Everyday people are paying extra on their car payments because they upgraded to a newer, safer vehicle equipped with driver assistance features. These features include forward collision, lane departure, and rear collision warning systems, among others as technology advances rapidly.
However, what happens when those systems are not always available?
According to a citizen in Arizona, when the temperature is higher outside it affects the driver assistance system. In the heat, the driver assistance camera mounted on the windshield will turn off when the inside of the vehicle reaches a certain temperature. Because the camera creates its own heat while running, the extra heat will damage it.
Ideally, once you’ve activated the air conditioning and established a cooler temperature in the vehicle, the camera will turn on and provide warnings to the drivers. However, this citizen claims it takes fifteen minutes (the majority of his commute) to turn on, even when he has the air conditioning on as soon as he starts the vehicle.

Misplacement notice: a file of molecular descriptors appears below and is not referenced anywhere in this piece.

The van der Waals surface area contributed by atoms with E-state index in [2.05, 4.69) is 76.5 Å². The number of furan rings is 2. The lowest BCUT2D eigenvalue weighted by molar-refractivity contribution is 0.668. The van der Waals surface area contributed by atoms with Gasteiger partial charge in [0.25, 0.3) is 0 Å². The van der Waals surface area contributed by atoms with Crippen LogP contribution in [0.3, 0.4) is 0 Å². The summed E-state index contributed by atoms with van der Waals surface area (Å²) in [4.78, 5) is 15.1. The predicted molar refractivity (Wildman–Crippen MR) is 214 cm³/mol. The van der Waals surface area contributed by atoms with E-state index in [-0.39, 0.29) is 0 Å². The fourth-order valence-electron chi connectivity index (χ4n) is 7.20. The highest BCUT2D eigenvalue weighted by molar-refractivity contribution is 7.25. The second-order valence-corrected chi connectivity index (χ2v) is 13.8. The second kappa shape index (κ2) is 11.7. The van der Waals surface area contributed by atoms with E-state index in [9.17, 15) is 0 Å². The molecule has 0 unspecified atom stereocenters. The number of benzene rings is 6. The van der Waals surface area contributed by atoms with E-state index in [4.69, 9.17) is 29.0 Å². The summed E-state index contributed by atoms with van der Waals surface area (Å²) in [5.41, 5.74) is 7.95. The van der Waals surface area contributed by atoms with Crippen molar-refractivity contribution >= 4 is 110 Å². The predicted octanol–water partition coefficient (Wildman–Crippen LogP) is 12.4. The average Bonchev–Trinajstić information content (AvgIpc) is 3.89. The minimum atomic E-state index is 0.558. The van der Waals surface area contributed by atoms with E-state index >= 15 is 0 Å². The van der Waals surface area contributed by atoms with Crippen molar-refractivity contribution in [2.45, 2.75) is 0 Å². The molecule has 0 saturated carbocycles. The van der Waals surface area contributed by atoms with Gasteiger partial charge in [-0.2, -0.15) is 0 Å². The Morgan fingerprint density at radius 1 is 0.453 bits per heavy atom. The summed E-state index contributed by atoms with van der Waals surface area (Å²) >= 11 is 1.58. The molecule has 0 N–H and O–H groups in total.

If the idea is to make vehicles safer for drivers, is it helping them when they drive fifteen minutes before the warning systems are available? Sure, for years drivers have gone without any assistance so drivers should be able to drive safely when the system is not available.
And there are other options for maintaining the temperature in your vehicle, like parking in the shade, using a reflective window shade, and more you can typically find in your vehicle’s owner’s manual if you own a vehicle with driver assistance features.
But why is the industry charging consumers more money for a system which is not always available to help them?
These driver assistance systems are supposed to make our vehicles safer and reduce deaths in car accidents. You can read more about the pros and cons to autonomous vehicle technology here. But are we ready to depend on technology which can be affected so dramatically by weather conditions?